Newborn puppies take time to open their eyes. Their eyelids need to develop fully before they are ready to open their eyes.

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Did You Know?

…that dogs have a third eyelid? It is actually a membrane (called nictitating membrane) which has horizontal movement rather than vertical, and it doubles up as a windshield wiper, protecting the dogs’ eyes!

On average, puppies open their eyes 12 – 16 days after birth.

But this is the average time, so sometimes puppies may open their eyes a day or two earlier or later than that. It depends on the individual puppy. Sometimes in one litter, one puppy may open his eyes after 9 days, while another may open his after 14 days, and yet another will open his after 18 days. There is no established pattern to know when a puppy will open his eyes. Sometimes a pup may even open one eye before the other!

You can help your puppy…

If the puppy hasn’t opened his eyes after 16 – 18 days, you can help him by cleaning his eyes. Sometimes pups find it difficult to open their eyes because of birth buildup that is on their lids and lashes, fusing their eyelids. Dip a cotton ball in warm water and very gently and lightly wipe the pup’s eyes, to remove any buildup. This should make it easy for him to open his eyes. It should work the first time, but in case your puppy doesn’t open his eyes the day you wipe them, try again the next day. Be gentle, keep your touch light and make sure the water is not too warm.

The same treatment can be given if there seems to be a swelling in the pup’s eyes, and pus is oozing out. Using a q-tip dipped in warm saline water, very gently wipe his eyes in the outward direction, so that the pus oozes out from the corners. Clean this off with cotton balls dipped in warm water. You can put a drop or two of saline water in the infected eye(s), twice or thrice a day to clean it and remove the bacteria.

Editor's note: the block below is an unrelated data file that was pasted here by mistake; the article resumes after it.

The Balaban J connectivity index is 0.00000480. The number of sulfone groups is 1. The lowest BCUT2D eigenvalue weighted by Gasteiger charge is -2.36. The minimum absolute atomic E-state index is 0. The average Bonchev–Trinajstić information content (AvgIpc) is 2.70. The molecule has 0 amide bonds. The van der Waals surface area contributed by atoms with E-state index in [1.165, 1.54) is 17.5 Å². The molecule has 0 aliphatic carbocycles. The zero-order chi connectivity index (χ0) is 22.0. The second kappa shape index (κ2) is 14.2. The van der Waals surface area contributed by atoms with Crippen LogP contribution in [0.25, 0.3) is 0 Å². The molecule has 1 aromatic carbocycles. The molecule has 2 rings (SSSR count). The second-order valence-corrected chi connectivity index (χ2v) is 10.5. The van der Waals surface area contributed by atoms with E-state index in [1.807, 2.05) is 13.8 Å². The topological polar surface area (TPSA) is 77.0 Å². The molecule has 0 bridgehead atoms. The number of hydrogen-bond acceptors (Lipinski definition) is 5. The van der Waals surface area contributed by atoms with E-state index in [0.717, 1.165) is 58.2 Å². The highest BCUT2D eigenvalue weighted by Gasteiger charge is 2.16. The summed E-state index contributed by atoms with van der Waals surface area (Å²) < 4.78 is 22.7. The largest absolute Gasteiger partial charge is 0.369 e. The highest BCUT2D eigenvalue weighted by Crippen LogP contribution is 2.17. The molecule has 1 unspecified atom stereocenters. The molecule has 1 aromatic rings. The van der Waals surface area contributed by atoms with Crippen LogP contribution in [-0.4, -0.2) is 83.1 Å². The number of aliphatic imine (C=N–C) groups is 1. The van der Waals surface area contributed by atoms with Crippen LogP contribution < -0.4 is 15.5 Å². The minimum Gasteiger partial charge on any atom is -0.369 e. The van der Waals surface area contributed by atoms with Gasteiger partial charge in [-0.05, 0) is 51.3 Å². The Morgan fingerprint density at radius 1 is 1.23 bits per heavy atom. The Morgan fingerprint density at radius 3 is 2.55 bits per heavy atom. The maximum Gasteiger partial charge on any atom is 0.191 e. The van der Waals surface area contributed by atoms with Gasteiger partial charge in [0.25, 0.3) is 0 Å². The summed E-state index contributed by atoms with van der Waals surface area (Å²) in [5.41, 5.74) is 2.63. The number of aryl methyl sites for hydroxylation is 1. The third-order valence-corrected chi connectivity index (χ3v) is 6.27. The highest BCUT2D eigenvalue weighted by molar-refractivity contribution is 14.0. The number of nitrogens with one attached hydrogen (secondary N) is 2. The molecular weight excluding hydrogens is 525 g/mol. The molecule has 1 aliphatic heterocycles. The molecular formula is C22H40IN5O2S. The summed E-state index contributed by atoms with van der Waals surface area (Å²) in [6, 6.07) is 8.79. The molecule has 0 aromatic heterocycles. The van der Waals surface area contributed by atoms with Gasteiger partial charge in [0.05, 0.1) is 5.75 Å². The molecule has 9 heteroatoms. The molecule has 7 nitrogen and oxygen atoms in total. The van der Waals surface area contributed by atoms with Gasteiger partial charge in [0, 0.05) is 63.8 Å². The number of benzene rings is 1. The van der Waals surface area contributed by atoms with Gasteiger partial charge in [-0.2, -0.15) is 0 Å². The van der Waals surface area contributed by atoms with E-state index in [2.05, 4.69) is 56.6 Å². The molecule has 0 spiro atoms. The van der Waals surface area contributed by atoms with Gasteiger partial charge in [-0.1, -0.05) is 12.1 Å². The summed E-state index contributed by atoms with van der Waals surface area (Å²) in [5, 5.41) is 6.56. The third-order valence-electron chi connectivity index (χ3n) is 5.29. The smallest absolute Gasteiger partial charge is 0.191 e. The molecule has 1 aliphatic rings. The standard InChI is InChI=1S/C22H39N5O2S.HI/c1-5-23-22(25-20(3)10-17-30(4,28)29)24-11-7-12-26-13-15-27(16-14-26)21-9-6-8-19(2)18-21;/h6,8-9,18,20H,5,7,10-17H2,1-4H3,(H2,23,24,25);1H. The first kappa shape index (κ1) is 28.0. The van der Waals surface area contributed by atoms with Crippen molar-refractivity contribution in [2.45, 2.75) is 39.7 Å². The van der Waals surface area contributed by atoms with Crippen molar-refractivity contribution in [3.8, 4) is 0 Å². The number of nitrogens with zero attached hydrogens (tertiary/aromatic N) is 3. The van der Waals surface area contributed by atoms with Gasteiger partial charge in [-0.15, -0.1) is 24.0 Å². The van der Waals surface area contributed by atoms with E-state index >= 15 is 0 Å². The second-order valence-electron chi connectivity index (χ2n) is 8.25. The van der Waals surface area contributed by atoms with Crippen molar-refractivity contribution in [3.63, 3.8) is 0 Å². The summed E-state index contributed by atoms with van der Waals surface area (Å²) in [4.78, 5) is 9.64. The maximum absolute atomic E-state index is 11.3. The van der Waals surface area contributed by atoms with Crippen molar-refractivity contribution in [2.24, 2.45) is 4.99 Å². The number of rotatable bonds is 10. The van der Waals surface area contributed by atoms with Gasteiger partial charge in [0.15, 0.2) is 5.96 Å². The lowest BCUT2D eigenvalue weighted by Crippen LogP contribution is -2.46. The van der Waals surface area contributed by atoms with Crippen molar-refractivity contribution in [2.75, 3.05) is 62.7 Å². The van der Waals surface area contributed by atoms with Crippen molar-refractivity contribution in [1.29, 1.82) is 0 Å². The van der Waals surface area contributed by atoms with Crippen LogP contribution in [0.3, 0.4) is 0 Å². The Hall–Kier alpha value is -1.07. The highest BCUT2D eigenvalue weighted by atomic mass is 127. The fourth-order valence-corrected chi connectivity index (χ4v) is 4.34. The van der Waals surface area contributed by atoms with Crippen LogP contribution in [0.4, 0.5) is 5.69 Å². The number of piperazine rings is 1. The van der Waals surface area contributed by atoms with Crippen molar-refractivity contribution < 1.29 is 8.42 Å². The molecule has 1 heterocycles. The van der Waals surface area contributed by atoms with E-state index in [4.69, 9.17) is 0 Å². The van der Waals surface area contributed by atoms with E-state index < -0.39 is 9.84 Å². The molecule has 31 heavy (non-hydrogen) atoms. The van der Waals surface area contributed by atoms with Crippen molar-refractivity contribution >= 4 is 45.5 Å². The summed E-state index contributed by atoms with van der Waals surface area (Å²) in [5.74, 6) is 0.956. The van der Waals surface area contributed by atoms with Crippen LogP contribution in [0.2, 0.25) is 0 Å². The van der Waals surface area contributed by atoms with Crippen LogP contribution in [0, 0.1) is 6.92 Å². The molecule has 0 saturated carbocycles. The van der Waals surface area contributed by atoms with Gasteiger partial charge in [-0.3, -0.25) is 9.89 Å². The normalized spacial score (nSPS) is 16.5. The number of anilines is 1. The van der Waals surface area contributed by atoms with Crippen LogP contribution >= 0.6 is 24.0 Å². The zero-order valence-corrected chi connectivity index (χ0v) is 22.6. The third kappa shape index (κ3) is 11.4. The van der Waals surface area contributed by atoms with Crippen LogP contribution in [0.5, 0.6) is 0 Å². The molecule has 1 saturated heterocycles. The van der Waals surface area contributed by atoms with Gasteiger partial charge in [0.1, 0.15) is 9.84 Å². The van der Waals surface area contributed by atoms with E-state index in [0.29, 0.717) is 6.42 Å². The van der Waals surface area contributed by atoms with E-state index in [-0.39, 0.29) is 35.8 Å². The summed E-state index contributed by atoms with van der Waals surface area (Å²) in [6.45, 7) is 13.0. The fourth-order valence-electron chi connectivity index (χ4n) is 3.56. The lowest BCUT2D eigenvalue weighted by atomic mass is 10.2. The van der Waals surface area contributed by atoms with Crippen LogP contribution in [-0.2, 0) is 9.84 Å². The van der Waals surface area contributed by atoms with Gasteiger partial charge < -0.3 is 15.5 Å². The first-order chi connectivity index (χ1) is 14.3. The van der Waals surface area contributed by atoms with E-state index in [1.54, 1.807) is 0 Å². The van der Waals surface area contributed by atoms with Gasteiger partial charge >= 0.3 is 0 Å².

When is it time to go to the Vet?

If your puppy is 20 days old or more, and doesn’t open his eyes, it is necessary to take him to the vet without wasting any more time. Timely action is necessary to avoid any complications regarding eyesight. At any cost, do not try and pry open your puppy’s eyes.

So why does it take so many days for a puppy to open its eyes? The tear glands are located along the margin and also in the folds of the eyelids. If the eyes open too early it may disturb the development of the tear glands, thus hampering the production of tears. This results in a condition known as “puppy dry eye” and it requires medical treatment consisting antibiotics and ointments a couple of times a day, until the tear glands begin functioning properly.

The eyelids of a puppy have to develop fully before they are ready to open, since they have many functions. They not only protect the cornea, but also prevent the eyes from drying out. It is the eyelids that spread the tear film across the corneal surface. They determine the shape and size of the eyelid openings and also keep the light from hurting their sensitive eyes. The eyelids also produce tears and help in cleaning the eyes by spreading the tear film. The lachrymal glands situated in the folds of the eyelids produce thirty to sixty percent of the watery portion of the tear.

Interesting Trivia

► A puppy’s eyesight continues to develop for a few weeks after he is born. Ditto with the hearing!

► When a puppy opens his eyes his eyesight is still not fully developed. His vision is fuzzy or blurry and focusing takes time.

► Dogs have more rod cells than cone cells in their eyes, giving them good night vision. But although they can detect motion at night, focusing is less so their vision is more blurred.

► The first few days after opening his eyes, a puppy can only make out lights and shadows. Not even shapes, really.

► Dogs have dichromatic vision, meaning two colors stand out prominently – green and blue.

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► Dogs need sunglasses just like we do! And doggie sunglasses are called doggles!

► Most puppies are born with blue eyes and this color usually changes after 3 – 4 months, which is when they will turn a color that will stay for the rest of the pup’s life. Sometimes the color may change twice!

► Dogs can get glasses too! They are usually near-sighted, i.e., myopic. Getting them glasses or contact lenses will solve the problem in case it is too severe!

As a word of caution, do not open your puppies eyes yourself. Either because you get impatient or because you want to peek at the color of his eyes. They may open in the center first and proceed to open slowly towards the corners. This is pretty normal and no cause for alarm. Be patient and wait for your puppy to be ready and open them on his own.